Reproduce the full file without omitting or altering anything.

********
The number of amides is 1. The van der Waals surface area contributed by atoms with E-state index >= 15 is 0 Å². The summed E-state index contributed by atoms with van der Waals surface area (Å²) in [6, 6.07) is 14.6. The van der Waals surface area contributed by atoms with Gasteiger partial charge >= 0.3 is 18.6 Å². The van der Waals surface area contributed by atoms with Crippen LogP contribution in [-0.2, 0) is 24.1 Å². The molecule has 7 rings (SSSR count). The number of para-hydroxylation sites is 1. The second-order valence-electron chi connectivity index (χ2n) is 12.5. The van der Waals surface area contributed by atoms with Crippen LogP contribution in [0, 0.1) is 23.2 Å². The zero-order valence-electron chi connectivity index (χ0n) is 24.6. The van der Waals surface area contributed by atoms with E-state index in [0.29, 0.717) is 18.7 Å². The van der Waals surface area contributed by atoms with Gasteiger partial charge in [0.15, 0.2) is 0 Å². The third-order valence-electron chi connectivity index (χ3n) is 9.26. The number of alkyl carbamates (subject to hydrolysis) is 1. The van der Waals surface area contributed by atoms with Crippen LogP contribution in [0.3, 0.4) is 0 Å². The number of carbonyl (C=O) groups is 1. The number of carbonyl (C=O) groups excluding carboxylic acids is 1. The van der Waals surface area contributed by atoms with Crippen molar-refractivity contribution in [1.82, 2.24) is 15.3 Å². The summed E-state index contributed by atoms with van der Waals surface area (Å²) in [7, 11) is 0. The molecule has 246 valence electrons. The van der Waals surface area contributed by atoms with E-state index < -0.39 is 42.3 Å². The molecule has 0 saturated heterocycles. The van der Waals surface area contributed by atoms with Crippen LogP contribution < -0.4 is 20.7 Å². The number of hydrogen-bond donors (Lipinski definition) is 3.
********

The number of amides is 1. The van der Waals surface area contributed by atoms with E-state index >= 15 is 0 Å². The summed E-state index contributed by atoms with van der Waals surface area (Å²) in [6, 6.07) is 14.6. The van der Waals surface area contributed by atoms with Gasteiger partial charge >= 0.3 is 18.6 Å². The van der Waals surface area contributed by atoms with Crippen LogP contribution in [-0.2, 0) is 24.1 Å². The molecule has 7 rings (SSSR count). The number of para-hydroxylation sites is 1. The second-order valence-electron chi connectivity index (χ2n) is 12.5. The van der Waals surface area contributed by atoms with Crippen LogP contribution in [0, 0.1) is 23.2 Å². The zero-order valence-electron chi connectivity index (χ0n) is 24.6. The van der Waals surface area contributed by atoms with E-state index in [0.29, 0.717) is 18.7 Å². The van der Waals surface area contributed by atoms with Gasteiger partial charge in [0.15, 0.2) is 0 Å². The third-order valence-electron chi connectivity index (χ3n) is 9.26. The number of alkyl carbamates (subject to hydrolysis) is 1. The van der Waals surface area contributed by atoms with Crippen LogP contribution in [0.3, 0.4) is 0 Å². The number of carbonyl (C=O) groups is 1. The number of carbonyl (C=O) groups excluding carboxylic acids is 1. The van der Waals surface area contributed by atoms with Crippen molar-refractivity contribution in [1.82, 2.24) is 15.3 Å². The summed E-state index contributed by atoms with van der Waals surface area (Å²) in [7, 11) is 0. The molecule has 246 valence electrons. The van der Waals surface area contributed by atoms with E-state index < -0.39 is 42.3 Å². The molecule has 0 saturated heterocycles. The van der Waals surface area contributed by atoms with Crippen LogP contribution < -0.4 is 20.7 Å². The number of hydrogen-bond donors (Lipinski definition) is 3.